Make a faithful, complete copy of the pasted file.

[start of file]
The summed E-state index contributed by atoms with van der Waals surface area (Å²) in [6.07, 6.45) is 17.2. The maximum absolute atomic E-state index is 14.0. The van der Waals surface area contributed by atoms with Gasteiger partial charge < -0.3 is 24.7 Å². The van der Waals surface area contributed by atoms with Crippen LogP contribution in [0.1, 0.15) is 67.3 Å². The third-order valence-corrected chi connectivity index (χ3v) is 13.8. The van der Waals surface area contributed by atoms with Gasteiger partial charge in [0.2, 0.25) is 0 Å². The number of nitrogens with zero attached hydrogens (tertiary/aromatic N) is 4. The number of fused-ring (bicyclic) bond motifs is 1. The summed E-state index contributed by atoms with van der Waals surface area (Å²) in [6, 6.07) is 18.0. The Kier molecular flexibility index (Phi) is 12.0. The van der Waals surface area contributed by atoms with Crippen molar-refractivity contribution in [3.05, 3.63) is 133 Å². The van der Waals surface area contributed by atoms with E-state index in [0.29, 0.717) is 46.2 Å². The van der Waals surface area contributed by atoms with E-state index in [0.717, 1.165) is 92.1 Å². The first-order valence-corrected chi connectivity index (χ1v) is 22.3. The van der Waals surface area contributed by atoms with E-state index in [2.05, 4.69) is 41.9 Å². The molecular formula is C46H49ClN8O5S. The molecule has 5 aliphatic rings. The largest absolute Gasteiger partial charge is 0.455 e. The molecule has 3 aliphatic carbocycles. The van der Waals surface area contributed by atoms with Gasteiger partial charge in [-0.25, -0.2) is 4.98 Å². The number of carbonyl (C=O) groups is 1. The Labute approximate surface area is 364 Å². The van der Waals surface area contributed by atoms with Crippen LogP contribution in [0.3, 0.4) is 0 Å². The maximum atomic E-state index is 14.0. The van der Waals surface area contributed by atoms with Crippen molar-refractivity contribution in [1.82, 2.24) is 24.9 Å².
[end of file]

The summed E-state index contributed by atoms with van der Waals surface area (Å²) in [6.07, 6.45) is 17.2. The maximum absolute atomic E-state index is 14.0. The van der Waals surface area contributed by atoms with Gasteiger partial charge < -0.3 is 24.7 Å². The van der Waals surface area contributed by atoms with Crippen LogP contribution in [0.1, 0.15) is 67.3 Å². The third-order valence-corrected chi connectivity index (χ3v) is 13.8. The van der Waals surface area contributed by atoms with Gasteiger partial charge in [0.2, 0.25) is 0 Å². The number of nitrogens with zero attached hydrogens (tertiary/aromatic N) is 4. The number of fused-ring (bicyclic) bond motifs is 1. The summed E-state index contributed by atoms with van der Waals surface area (Å²) in [6, 6.07) is 18.0. The Kier molecular flexibility index (Phi) is 12.0. The van der Waals surface area contributed by atoms with Crippen molar-refractivity contribution in [3.05, 3.63) is 133 Å². The van der Waals surface area contributed by atoms with E-state index in [0.29, 0.717) is 46.2 Å². The van der Waals surface area contributed by atoms with E-state index in [0.717, 1.165) is 92.1 Å². The first-order valence-corrected chi connectivity index (χ1v) is 22.3. The van der Waals surface area contributed by atoms with E-state index in [2.05, 4.69) is 41.9 Å². The molecular formula is C46H49ClN8O5S. The molecule has 5 aliphatic rings. The largest absolute Gasteiger partial charge is 0.455 e. The molecule has 3 aliphatic carbocycles. The van der Waals surface area contributed by atoms with Gasteiger partial charge in [-0.25, -0.2) is 4.98 Å². The number of carbonyl (C=O) groups is 1. The Labute approximate surface area is 364 Å². The van der Waals surface area contributed by atoms with Crippen LogP contribution in [0.3, 0.4) is 0 Å². The maximum atomic E-state index is 14.0. The van der Waals surface area contributed by atoms with Crippen molar-refractivity contribution in [1.82, 2.24) is 24.9 Å².